- Largest Defi Lending Platform Aave Undergoing Vote To Launch Stablecoin $GHO Using Crypto as Collateral
- Users Will Be Able To Mint and Borrow $GHO at a Discounted Rate By Staking $Aave
- MakerDAO Expands Into Real World Assets With $100 Million Loan To US Bank
Two of the largest DeFi protocols in crypto are unfazed by the current bear market. AAVE, the largest DeFi lending platform, is planning to launch a stablecoin. MakerDAO, the first decentralized stablecoin platform since 2017, has passed a vote to lend $100 million USD to a US bank.
So what’s the big deal? Let’s dive in.
Also Read: What Is Aave And How It Enables Anyone To Lend And Borrow Cryptocurrencies
GHOst of Crypto Future
The Aave team recently proposed the introduction of $GHO on their governance platform. A decentralized, collateral-backed stablecoin, users will be able to mint $GHO using a basket of crypto as collateral.
GHO has the following features:
- Decentralized (via the DAO)
- Overcollateralized by assets supplied by depositers, which continues to earn yield
- Assets are backed by the collateral available on AAVE
In other words, users of AAVE can now mint GHO, and borrowers of GHO can still earn interest (with their deposited collateral) at the same time.
Holders of stkAAVE (staked AAVE) can mint GHO at a discounted rate, meaning they will pay a lower interest rate on the GHO that they borrow.
This provides an incentive to insure the Aave Protocol as AAVE is staked within the protocol’s Safety Module, acting as insurance backstop for any “shortfall events”.
This may occur when there is an unexpected loss of funds due to liquidation risks, smart contract exploits, and more.
Holders of stkAAVE will pay a lower interest rate from the GHO they mint and borrow. This could allow them to take advantage of various arbitrage opportunities for GHO.
The interest revenue will be fully collected by the DAO, helping to build their treasury throughout the bear.
AAVE plans to have multiple ways for users to mint GHO.
This comes in the concept of facilitators, who are whitelisted entities and can trustlessly generate, mint, and burn GHO tokens for any strategies. The selection of facilitators has to also be approved by the DAO first.
The DAO will also set the limit or “bucket” for how much GHO a facilitator can generate.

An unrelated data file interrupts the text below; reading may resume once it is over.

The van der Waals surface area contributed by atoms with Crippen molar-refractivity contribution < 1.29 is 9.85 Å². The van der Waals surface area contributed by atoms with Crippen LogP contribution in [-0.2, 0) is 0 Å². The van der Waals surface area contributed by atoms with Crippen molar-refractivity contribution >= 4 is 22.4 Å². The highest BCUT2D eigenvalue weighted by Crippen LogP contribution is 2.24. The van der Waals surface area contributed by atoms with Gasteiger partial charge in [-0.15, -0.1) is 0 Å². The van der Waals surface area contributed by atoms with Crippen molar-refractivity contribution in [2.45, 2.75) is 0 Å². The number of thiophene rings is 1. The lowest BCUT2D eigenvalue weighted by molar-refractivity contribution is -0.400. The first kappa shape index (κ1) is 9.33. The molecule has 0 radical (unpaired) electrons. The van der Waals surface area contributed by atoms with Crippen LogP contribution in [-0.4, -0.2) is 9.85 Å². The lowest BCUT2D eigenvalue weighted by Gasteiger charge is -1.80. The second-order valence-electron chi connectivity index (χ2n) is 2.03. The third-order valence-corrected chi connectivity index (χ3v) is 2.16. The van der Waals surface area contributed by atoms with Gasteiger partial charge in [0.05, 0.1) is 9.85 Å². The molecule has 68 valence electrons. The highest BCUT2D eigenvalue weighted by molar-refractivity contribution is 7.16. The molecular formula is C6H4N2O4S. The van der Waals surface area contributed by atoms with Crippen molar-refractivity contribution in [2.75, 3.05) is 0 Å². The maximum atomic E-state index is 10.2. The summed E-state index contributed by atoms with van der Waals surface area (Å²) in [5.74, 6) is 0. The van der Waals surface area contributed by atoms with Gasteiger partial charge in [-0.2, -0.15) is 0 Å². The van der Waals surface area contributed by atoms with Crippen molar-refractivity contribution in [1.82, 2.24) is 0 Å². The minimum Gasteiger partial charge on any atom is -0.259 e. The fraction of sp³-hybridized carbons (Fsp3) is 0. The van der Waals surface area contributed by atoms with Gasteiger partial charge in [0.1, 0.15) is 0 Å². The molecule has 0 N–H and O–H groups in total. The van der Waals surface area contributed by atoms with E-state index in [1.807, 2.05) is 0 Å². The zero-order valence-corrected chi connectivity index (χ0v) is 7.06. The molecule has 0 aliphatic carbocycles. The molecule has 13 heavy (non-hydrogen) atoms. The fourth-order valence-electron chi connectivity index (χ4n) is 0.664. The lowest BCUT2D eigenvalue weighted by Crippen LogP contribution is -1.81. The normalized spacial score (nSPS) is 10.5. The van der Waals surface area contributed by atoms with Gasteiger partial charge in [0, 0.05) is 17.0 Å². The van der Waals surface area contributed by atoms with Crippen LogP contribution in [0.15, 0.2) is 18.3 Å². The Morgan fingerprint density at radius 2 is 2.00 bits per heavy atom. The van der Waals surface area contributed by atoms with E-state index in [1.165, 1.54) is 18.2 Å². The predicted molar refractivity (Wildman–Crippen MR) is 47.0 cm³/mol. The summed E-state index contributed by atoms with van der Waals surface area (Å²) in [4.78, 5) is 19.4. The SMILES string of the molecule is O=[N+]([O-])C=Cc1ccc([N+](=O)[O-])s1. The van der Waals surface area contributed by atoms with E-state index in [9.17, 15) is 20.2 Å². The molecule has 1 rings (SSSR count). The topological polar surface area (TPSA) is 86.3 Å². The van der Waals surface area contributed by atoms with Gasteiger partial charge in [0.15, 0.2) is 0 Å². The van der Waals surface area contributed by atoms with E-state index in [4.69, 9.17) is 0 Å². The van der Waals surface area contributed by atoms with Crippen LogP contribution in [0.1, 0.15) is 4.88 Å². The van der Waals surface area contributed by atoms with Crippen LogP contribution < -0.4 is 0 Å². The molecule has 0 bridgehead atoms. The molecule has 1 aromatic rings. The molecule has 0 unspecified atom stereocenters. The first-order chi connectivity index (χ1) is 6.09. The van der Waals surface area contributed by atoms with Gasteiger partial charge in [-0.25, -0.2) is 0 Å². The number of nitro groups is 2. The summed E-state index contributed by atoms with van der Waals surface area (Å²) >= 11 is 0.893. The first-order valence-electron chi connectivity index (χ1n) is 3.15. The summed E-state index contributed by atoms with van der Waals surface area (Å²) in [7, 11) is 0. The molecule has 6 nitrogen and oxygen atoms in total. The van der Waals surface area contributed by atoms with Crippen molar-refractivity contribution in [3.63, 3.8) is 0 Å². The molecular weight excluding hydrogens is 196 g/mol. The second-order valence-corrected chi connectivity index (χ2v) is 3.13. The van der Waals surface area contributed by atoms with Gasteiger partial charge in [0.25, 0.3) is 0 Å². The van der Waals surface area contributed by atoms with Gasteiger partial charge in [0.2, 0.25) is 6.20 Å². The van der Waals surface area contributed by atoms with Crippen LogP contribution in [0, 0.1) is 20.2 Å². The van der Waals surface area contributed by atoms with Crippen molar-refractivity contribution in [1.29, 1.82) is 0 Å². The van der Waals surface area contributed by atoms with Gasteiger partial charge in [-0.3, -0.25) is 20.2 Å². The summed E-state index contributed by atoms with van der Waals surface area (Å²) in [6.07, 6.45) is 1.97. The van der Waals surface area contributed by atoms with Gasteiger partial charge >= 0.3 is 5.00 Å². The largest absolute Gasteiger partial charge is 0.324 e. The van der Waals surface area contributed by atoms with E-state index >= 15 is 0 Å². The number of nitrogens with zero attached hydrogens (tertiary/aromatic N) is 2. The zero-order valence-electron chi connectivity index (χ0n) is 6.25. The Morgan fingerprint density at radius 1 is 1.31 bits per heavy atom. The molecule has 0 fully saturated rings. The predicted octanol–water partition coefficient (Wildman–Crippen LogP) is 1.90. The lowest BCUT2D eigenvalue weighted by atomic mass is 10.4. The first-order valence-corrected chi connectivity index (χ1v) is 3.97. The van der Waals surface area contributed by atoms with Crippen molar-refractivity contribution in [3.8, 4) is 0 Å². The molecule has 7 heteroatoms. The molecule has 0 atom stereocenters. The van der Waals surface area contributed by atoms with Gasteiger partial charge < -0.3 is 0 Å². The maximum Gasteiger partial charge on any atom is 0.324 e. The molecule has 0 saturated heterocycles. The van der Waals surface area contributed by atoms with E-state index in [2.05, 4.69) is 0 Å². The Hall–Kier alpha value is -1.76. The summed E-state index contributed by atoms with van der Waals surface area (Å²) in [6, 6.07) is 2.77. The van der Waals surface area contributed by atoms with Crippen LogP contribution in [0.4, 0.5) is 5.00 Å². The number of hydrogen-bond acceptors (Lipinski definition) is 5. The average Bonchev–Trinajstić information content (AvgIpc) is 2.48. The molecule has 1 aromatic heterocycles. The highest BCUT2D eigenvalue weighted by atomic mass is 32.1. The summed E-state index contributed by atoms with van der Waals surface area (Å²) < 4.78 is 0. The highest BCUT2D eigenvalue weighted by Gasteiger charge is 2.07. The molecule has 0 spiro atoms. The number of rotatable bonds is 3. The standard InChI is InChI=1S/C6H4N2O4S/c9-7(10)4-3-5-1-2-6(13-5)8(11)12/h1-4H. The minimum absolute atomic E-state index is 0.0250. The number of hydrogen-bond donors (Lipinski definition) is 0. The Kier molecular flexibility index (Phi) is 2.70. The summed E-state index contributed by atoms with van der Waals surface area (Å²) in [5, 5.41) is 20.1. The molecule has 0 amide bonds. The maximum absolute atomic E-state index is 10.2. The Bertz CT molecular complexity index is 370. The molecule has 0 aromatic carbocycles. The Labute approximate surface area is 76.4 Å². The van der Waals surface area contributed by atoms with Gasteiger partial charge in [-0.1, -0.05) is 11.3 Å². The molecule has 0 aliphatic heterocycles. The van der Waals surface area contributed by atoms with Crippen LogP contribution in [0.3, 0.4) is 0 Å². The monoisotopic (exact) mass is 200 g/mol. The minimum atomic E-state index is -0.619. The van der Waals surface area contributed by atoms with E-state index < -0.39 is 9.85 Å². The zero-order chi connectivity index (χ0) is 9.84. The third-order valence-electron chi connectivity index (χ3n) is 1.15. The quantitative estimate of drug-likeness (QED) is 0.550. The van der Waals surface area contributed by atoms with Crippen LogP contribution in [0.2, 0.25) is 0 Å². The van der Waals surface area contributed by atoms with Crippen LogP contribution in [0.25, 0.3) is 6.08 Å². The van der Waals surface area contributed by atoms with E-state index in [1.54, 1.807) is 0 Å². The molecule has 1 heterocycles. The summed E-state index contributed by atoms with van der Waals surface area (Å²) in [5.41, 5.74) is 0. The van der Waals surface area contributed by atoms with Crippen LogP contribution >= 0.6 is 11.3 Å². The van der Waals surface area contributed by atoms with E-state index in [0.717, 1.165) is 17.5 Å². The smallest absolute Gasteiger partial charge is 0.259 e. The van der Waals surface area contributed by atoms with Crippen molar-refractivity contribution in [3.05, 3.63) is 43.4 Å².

The first facilitator would be the AAVE lending platform on Ethereum.
Since GHO can be deployed in various strategies to generate yield for users and facilitators, and interest rates on borrowing GHO goes back to AAVE, it could represent a myriad of revenue generating opportunities for AAVE’s treasury.
The AAVE team is targetting GHO to be launched on various L2s on the ETH ecosystem and various other alt L1s, in line with its upcoming version 3.
Also Read: Are Layer 2 Blockchain Scaling Solutions Better Than Layer 1s?
Grants and hackathons could also be directed towards developing and integrating payments for GHO, in order to facilitate mainstream adoption.
All governance decisions on monetary policy and interest rates will be decentralized via AAVE governance. However, the GHO proposal is still currently under snapshot vote.
MakerDAO’s step into the real world
MakerDAO has approved a US Bank (Huntingdon Valley Bank) to open vaults and borrow their DAI stablecoin.
Also Read: The First Decentralized Stablecoin Created By MakerDAO: What Is DAI And Is It Still Relevant?
This proposal was passed by the DAO recently, with 87% approval. This comes as another step towards MakerDAO’s recent plan to integrate real world assets into the DeFi ecosystem.
MakerDAO also recently passed a vote for investing $500 million into US short-term Treasury bonds and IG Corp bonds.
Regarding MakerDAO’s partnership with Huntingdon Valley Bank (HVB), they will be able to lend up to USD$100 million to HVB, backed by off-chain real world assets.
The vault helps to provide yield for the DAO and is meant to support HVB’s business expenses.
While there was a majority approval vote by delegates, there were concerns on MakerDAO working with centralized traditional entities. This has become a talking point, due to the decentralized spirit of Web3.
Furthermore, collateral provided off-chain to HVB. This would require any and all liquidations or loans to be settled via governance votes, instead of an automated smart contract.
Other concerns were regarding regulation. An official delegate of MakerDAO, Chris Blec, specifically voiced the following issues and opposed the move:
These big moves by two of the largest DeFi platforms signifies a change amidst the bearish sentiment.
AAVE, a lending platform, is now targeting the stablecoin market. MakerDAO, on the other hand, is now pursuing the path of real world assets and integrating with traditional finance.
Whether these will play out successfully in the long term is yet to be seen.
Either way however, the builders and titans of DeFi are not stopping.
[Editor’s Note: This article does not represent financial advice. Please do your own research before investing.]
Featured Image Credit: Fintechs
Also Read: Crypto Lending Platform Voyager Files for Bankruptcy – Here’s What It Means